Strong Coasts Florida Keys Project Summer Fieldwork Update
By Michelle Platz
In Fall 2019, Strong Coasts opened the application for Challenge Grant Proposals to fund research projects for the 2020/2021 academic school year. Challenge Grants are interdisciplinary projects performed by Strong Coasts cohort members, focusing on community-engaged research rooted in a systems-thinking framework and working with global or field-based research partnerships. Four projects were selected for funding for the upcoming academic year: Seaweed Farming in Belize, Water Reuse in the U.S. Virgin Islands, Wastewater Management on Laughing Bird Caye in Belize, and Stony Coral Tissue Loss Disease and Coral Restoration Monitoring in the Florida Keys. In this blog post, we hope to give you the inside scoop on what the latter, Florida Keys Project, has been up to over the last couple of months.
The Florida Keys Project is a collaborative study between Strong Coasts Fellows, Kris-An Hinds, Department of Anthropology, and Michelle Platz, Department of Civil and Environmental Engineering. The objective of their study is to strengthen the relationship between ocean-based and land-based reef restoration in Florida by filling two predominant socio-environmental research gaps: 1. Literature detailing how reef decline and restoration has affected Florida Keys stakeholders, including residents, business owners, scientists, and tourists; 2) Published monitoring data evaluating the efficacy of Florida’s reef restoration efforts. By incorporating both social science and engineering perspectives, this project aims to identify leverage points within the reef restoration system to improve restoration monitoring and strengthen the relationships between the system’s stakeholders listed above.
After receiving IRB approval in May, Kris-An and Michelle conducted their first interviews with restoration practitioners and reef managers working to regenerate the Florida Reef Tract in June, officially kicking off the project’s ethnographic chapter! We cannot wait to keep learning from these professionals as we continue interviews throughout the summer.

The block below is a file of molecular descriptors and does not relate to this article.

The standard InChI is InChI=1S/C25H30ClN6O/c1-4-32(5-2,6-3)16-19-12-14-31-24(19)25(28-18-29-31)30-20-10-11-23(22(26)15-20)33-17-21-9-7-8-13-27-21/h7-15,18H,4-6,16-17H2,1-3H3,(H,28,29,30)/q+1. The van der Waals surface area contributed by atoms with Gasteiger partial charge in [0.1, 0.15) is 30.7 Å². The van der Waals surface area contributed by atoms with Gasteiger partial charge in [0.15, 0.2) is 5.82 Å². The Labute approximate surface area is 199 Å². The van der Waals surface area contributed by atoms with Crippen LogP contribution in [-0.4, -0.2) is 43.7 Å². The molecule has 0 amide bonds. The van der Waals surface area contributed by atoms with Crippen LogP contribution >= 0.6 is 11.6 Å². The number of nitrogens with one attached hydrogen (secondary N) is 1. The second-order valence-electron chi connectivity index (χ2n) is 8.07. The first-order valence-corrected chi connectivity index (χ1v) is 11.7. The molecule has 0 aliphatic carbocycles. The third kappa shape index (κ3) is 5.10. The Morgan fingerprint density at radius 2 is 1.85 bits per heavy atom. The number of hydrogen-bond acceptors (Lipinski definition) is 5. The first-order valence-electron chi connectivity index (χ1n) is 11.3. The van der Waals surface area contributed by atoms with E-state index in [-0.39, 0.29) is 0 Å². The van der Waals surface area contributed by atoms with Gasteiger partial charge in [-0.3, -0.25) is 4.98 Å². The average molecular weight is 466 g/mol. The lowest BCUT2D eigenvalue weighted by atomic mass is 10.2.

Last week, two reef monitoring systems were installed (Fig. 1) at Cudjoe Ledge and Marker 32 Reef in the lower Florida Keys as part of a collaboration between scientists from USF’s Watershed Sustainability Research Group, the Mote Marine Laboratory, and the Monterrey Bay Aquarium Research Institute (MBARI). These sensors will be used to monitor changes in the reef’s net community metabolism throughout the summer as they undergo coral restoration! More to come as Strong Coasts continues to learn about Florida’s treasured Reef Tract and the community of scientists and citizens diligently working to save it!
Check out the video below for a time lapse of recent fieldwork preparing and installing the monitoring systems on their respective reefs!
About the author Michelle Platz is pursuing a PhD in Environmental Engineering at the University of South Florida. She has a BS in Environmental Engineering from the University of Cincinnati and a Masters in Environmental Engineering from the University of South Florida. Her dissertation research investigates monitoring in-situ community metabolism, the processes involved in cycling carbon for coral calcification and biomass production, in coral nurseries and on restored reefs as a means to monitor coral restoration. She is working with a suite of monitoring technologies known as the Benthic Ecosystem and Acidification Measurement System (BEAMS) which was previously developed by Dr. Yui Takeshita of the Monterey Bay Aquarium Research Institute. Her research goal is to use these data to improve restoration practitioners’ understanding of the metabolic, environmental, and hydrodynamic processes driving coral growth. She hopes to contribute data which can be used to inform upstream environmental and ecological engineering interventions to help protect the ecosystem services reefs provide.
STRONG COASTS is supported by a National Science Foundation Collaborative Research Traineeship (NRT) award (#1735320) led by the University of South Florida (USF) and the University of the Virgin Islands (UVI) to develop a community-engaged training and research program in systems thinking to better manage complex and interconnected food, energy, and water systems in coastal locations. The views expressed here do not reflect the views of the National Science Foundation.